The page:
I had one encounter with Stephen Hawking. He came in the summer of 1989 to the Aspen Center for Physics and had the office next to mine. He travelled with an entourage with whom he could communicate with his voice synthesiser. His hands still worked well enough. He gave a full house public lecture and afterwards Sidney Coleman presided over a question session. Hawking had to type out all his answers on his voice synthesiser which took a lot of time. At one point Sidney said: 'You can have it fast or you can have it good.' If I had asked a question, it would have been: how did he come up with the idea of Hawking radiation? I have always found his paper hard going and have always marvelled at the simple result at the end. In A Brief History of Time he gives an account which explains the phenomenon but not the result.

In the neighbourhood of the surface of the black hole there are very large fluctuations of the vacuum. These fluctuations supply the energy to create pairs of electrons and positrons. One of them is created inside the hole and the other escapes – the Hawking radiation. What this does not explain is the simple formula for the temperature, which varies inversely to the mass of the black hole. There were probably small black holes that were created at the time of the Big Bang but these, because of the high temperatures, have radiated away. The large black holes in the centre of our galaxy and elsewhere still remain because they are cooler.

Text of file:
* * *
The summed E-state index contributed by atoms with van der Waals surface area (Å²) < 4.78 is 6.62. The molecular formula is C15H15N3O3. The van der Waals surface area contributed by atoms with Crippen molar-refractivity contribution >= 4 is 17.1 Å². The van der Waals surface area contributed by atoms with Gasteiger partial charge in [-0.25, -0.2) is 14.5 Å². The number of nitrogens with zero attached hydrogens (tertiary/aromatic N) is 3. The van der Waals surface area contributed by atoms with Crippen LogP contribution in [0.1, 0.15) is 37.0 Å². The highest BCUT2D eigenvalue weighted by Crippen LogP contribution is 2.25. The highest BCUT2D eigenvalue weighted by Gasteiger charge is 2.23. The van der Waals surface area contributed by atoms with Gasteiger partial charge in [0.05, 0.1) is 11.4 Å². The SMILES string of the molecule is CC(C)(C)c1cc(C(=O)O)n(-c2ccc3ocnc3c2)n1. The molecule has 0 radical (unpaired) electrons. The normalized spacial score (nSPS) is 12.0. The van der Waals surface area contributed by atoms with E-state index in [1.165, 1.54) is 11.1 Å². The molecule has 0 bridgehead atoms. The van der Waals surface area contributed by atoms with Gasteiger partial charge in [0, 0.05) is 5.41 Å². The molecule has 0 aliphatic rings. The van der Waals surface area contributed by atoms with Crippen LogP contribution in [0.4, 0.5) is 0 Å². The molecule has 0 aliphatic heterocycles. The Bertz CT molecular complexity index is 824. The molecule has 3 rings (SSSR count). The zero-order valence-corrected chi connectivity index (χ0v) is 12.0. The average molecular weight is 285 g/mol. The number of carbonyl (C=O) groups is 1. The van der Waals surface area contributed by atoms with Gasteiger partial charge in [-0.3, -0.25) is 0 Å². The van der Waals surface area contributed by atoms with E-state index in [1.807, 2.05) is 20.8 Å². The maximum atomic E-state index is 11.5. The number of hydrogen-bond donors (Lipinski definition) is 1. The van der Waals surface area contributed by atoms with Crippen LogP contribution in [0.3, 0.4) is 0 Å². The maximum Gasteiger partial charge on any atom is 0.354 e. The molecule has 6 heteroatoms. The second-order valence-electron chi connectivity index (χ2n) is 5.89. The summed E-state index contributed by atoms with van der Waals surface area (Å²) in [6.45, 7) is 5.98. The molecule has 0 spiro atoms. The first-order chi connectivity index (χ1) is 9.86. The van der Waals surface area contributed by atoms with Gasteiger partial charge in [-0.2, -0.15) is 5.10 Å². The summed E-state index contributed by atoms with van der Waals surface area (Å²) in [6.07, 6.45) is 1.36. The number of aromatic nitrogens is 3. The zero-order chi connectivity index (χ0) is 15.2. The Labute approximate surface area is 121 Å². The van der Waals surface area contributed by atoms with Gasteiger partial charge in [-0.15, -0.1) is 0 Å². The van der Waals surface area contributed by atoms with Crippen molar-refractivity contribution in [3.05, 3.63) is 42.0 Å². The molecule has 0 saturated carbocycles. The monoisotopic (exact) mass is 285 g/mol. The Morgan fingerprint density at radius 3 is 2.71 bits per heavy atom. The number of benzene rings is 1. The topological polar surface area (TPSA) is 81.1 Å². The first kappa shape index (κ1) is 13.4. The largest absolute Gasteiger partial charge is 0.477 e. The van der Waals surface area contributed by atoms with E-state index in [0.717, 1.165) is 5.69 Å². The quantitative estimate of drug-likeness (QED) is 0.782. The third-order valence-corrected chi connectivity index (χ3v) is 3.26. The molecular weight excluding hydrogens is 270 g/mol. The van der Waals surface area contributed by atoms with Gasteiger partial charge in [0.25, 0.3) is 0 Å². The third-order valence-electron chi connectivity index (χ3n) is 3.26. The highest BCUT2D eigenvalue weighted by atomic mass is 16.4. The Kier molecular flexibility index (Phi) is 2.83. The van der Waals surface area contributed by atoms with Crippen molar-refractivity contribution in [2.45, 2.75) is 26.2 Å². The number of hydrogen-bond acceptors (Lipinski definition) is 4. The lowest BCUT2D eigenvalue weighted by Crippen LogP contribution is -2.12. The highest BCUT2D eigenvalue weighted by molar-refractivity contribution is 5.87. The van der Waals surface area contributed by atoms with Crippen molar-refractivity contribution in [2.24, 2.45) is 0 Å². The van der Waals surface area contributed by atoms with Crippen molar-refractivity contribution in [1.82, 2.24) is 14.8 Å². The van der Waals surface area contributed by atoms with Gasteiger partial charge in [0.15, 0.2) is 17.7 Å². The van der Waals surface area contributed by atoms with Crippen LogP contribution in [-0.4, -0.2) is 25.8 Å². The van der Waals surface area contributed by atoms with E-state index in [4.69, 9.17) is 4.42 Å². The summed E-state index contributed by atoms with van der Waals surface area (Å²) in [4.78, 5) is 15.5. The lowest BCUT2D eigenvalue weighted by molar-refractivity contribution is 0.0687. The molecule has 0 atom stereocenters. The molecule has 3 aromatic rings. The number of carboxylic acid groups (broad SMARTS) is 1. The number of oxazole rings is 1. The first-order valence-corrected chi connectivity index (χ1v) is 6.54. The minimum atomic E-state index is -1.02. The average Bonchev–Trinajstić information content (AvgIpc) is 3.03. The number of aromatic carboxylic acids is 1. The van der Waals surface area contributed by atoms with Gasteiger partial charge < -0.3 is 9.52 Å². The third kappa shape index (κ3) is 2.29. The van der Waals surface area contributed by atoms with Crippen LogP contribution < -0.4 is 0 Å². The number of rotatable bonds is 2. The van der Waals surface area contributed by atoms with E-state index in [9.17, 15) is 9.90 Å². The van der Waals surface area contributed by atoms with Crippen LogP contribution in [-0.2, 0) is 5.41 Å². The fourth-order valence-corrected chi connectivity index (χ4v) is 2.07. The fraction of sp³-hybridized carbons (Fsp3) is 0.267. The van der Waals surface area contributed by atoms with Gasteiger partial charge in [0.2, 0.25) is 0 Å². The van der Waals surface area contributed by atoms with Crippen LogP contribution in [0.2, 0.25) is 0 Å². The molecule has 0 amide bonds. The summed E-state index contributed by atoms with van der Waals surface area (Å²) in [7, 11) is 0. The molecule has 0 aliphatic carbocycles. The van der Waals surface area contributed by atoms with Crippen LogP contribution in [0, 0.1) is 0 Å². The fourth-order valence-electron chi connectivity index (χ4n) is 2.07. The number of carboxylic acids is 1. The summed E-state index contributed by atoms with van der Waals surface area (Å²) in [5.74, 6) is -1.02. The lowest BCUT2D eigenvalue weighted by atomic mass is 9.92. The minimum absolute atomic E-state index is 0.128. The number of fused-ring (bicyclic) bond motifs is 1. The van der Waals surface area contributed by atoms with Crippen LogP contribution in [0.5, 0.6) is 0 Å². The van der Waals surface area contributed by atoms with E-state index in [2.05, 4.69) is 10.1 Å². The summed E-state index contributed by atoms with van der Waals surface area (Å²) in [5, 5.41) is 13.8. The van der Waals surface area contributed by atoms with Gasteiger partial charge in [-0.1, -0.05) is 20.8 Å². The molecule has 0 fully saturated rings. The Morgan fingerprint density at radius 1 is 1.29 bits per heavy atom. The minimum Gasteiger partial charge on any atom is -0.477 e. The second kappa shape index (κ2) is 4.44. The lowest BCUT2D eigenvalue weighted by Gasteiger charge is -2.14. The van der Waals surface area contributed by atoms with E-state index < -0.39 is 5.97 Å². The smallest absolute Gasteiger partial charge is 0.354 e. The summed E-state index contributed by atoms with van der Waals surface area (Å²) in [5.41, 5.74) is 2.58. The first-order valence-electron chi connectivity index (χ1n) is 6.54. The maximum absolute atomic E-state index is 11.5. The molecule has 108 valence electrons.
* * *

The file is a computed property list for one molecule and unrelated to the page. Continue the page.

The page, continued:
It is sometimes asked why Hawking did not win a Nobel Prize. Nobel Prizes are not given for speculation; even Einstein did not win his for relativity. There is no experimental evidence for Hawking radiation but everyone who has studied the theory is sure that it is there.

Sidney Coleman told me another story about Hawking. He came to his place in Boston for dinner and since there were stairs Sidney carried Hawking up. A neighbour asked: 'Sidney, what are you carrying?' To which he replied: 'It is the Lucasian Professor of Physics from Cambridge.'